Monday, October 26, 2015

How to Cure Band Flip

We've all had it happen, the dreaded band flip. Your cardigan is finished, you put it on to admire and before you button it up, the bands flip back towards the body.  Cruising around Ravelry projects I've seen lots of examples. Recently I got to see a finished version of Sheila Reilly which had the problem. A friend brought me someone else's project looking for a solution. It was knit in the yarn specified with this colour:

The first problem was the band had not yet been blocked. I spend time carefully pinning bands square and steaming them. you can use a steam iron, just don't touch the iron to the knitting. If your iron doesn't produce good steam, use a spray bottle of water as well. If your band is especially difficult, work from the wrong side and use a press cloth on top of the knitting (any clean white cloth will work). With a press cloth in place you can use the weight of your iron on the knitting. Don't move the iron around. Pressing is the process of lifting the iron and setting it down again in the next position. In ironing, the iron is run back and forth over the fabric. Don't move the garment until it is completely dry. Knitters underestimate the value of steam in shaping wool. When making tailored jackets and when making hats steam and heat are used on wool to create shape. 

Check out this post if you would like to see the transformation of a wool felt from this:

to this: 

Sewers and tailors uses a variety of tools for pressing.

The second problem with the band was the cast off edge. It was simply too tight. An easy way to assess this problem is to compare the rib at the bottom to the rib at the cast off edge, are they the same width?  

Here's a sample band off the needles with no blocking:

Here it is pinned square and steam blocked:

Here it is steam blocked and dry: 

The first ten stitches on the right are too tight. You can see how the column of two knit stitches pull in at the top.
The middle ten look pretty good, nice and straight from the bottom edge to the top. 
The last ten on the left look a little loose. 
I decreased using three different needle sizes along the edge, increasing sizes from right to left. You should use whatever size needle allows your ribs to lie straight without pulling in at the top.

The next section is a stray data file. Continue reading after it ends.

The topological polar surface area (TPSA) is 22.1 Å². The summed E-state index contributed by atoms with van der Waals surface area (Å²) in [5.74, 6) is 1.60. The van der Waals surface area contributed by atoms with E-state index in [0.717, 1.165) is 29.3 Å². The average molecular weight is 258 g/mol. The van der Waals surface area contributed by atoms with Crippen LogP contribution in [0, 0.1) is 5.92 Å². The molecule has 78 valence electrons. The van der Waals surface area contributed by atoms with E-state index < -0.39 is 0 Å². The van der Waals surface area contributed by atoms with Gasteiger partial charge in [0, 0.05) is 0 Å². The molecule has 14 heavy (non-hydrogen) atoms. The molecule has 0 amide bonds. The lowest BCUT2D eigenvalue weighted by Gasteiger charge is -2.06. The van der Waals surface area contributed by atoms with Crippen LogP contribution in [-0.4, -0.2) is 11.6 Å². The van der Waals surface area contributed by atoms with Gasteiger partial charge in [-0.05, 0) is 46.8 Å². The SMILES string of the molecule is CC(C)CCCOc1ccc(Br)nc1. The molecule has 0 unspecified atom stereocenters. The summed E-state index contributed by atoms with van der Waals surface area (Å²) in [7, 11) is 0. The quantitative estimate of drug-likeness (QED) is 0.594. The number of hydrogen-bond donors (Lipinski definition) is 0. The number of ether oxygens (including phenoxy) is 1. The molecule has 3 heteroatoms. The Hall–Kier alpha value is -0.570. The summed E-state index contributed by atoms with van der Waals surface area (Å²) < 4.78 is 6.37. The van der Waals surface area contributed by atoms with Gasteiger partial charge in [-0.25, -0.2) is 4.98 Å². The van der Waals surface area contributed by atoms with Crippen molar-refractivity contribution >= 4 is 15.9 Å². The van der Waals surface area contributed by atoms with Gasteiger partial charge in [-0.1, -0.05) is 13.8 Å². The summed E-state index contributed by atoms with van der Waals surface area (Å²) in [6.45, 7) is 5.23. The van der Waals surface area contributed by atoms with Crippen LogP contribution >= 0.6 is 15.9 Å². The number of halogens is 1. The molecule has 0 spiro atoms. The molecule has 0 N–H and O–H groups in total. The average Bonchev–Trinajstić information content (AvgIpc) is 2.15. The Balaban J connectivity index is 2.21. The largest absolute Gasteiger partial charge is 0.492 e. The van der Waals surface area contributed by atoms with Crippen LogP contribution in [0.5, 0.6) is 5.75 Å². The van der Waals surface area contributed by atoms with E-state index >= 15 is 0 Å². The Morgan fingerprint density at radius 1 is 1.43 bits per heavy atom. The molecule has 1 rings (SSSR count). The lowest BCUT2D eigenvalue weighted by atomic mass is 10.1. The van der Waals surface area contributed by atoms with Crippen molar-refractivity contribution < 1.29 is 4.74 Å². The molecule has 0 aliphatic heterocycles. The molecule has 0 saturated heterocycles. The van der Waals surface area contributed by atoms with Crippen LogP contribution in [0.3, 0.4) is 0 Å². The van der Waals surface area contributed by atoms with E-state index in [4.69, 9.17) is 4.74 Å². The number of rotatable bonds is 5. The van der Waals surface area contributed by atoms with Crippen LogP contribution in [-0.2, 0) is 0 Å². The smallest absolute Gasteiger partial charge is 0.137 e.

Here's the final step. If you use a larger size needle to cast off on the edges where the collar folds over around the neckline you can improve the shape. Do the straight edges for the button bands with a size which keeps the ribs even and then switch to a larger needle for the collar and switch back for the second button band section. In millinery work we use heat and steam to shape hat bands in the same way it's called swirling. Stretch the outer edge only to be longer. 

It looks like this:

 And after steam blocking you get this:

A perfect shape for a shawl collar don't you think?

Now for a test, bonus points for anyone who knows why the bottom edges of my cardigan have a full rib at the bottom edge, but my swatch edges aren't as tidy? 


  1. Did you work 3 knit stitches instead of just 2 at each end of the band?

    1. You got it! On rib if you add 1 extra stitch to the knits at each end, the extra stitch rolls under and the band looks perfectly balanced. I write the extra stitch into my patterns since that is the way I knit my garments.

  2. Can I just say I love you? I always wonder if the pattern has been written for those extra touches or do I need to adjust? I'm at the stage where I know enough to be dangerous!!

    Now I need to check out your patterns! :-)

    1. Wow, Thank you! Some patterns are written that way. I think it's becoming more common with the change from print to PDF download. Space constraints played a role in the past limiting detail and it seemed the knitter was just expected to know more. My advice is to question why everything is done the way it is? On some levels knitting is more complex than we think it is and every knitter brings their own technique and style to every project.